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26th March 2014

Purple Wednesday

Purple DayToday my colleagues enter into the spirit of Purple Day where we raise awareness of the impact of epilepsy on those who suffer this complex and challenging condition. If you are not already sporting your best mauve gear, you may notice the starkly explicit advertisement in The Independent, which shows the real impact of epilepsy as a photograph of one young woman’s post-seizure black eye.


If you work with people with learning disability there is a strong likelihood that you have experience of epilepsy and its management, as research suggests that the condition is significantly more prevalent in this population. For people with mild to moderate learning disability, some 15% are likely to be affected, rising to 30% and reported as potentially 50% in those with profound and severe learning disabilities. Many of the people you support will be on medication regimes to manage their epilepsy and you will have care plans that detail how best to manage seizures and ensure safety and allow them to live full and ordinary lives.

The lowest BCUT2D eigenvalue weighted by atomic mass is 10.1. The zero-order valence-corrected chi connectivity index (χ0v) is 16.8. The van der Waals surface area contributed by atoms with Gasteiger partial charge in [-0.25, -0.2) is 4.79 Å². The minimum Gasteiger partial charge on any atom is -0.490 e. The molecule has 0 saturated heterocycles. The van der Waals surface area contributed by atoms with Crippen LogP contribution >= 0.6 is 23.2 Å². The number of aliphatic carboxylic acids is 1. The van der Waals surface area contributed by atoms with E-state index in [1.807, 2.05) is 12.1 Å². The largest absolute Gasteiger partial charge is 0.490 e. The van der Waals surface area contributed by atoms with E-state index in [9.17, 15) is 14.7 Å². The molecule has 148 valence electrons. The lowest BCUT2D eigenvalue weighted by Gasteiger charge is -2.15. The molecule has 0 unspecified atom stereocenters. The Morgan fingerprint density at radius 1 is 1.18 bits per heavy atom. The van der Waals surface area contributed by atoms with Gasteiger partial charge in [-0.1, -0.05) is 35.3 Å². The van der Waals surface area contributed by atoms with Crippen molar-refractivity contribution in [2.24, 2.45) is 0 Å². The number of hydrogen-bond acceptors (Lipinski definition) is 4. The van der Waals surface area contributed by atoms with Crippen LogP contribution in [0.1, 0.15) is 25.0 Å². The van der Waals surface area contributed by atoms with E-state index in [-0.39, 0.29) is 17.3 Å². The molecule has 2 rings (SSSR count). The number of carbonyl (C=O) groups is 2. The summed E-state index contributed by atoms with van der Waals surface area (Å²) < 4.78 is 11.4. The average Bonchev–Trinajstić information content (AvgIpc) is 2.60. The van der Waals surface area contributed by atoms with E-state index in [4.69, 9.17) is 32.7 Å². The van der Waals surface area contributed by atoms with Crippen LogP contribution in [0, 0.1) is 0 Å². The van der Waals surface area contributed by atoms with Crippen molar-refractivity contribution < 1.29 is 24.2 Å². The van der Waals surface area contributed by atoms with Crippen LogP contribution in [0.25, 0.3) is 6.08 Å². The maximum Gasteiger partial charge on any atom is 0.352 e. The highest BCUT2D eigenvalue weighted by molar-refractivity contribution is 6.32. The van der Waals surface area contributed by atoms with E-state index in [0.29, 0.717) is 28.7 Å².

The link between epilepsy and learning disability is that both are symptoms of an underlying brain damage or dysfunction. Importantly, it is not a given that people with intellectual impairments will have epilepsy and so there is a risk of misdiagnosis, suggested to be up to 38%. This can be due to mistaking behaviours, tics, or medication side effects as seizure activity.

Appropriate management

Managing epilepsy is a central part of care planning in an affected person, since the condition itself as well as the management can have a profound affect on quality of life.  Its important to report all seizure activity as this will provide information on triggers, frequency and effects to help inform risk assessment and care. Alongside recording the date, time, type and duration of seizures, note the level of awareness the sufferer has and how they describe the experience. Be alert to changes in type and frequency as this can be an indication of how effective medicines are and of any possible underlying health problems.

Ensure that people you support with epilepsy have regular medical checks and that these are supported to include the Service User in decisions and choices as much as possible. Its good practice to ensure a longer appointment at the doctor or clinic to give time for explanation and discussion. Note that many epilepsy treatments can cause side effects, so be alert to what these are and ensure you report them to the doctor if they affect your client.

Cotton wool wrapping is not essential to help people with a diagnosis of epilepsy enjoy ordinary lives; but bear in mind the risks and support their management through informed and vigilant staff support, and purple or not, make sure everyone is in the know.

Ginny Tyler – QCS Learning Disability Expert Contributor

Sarah Riley

Senior Customer Care Executive

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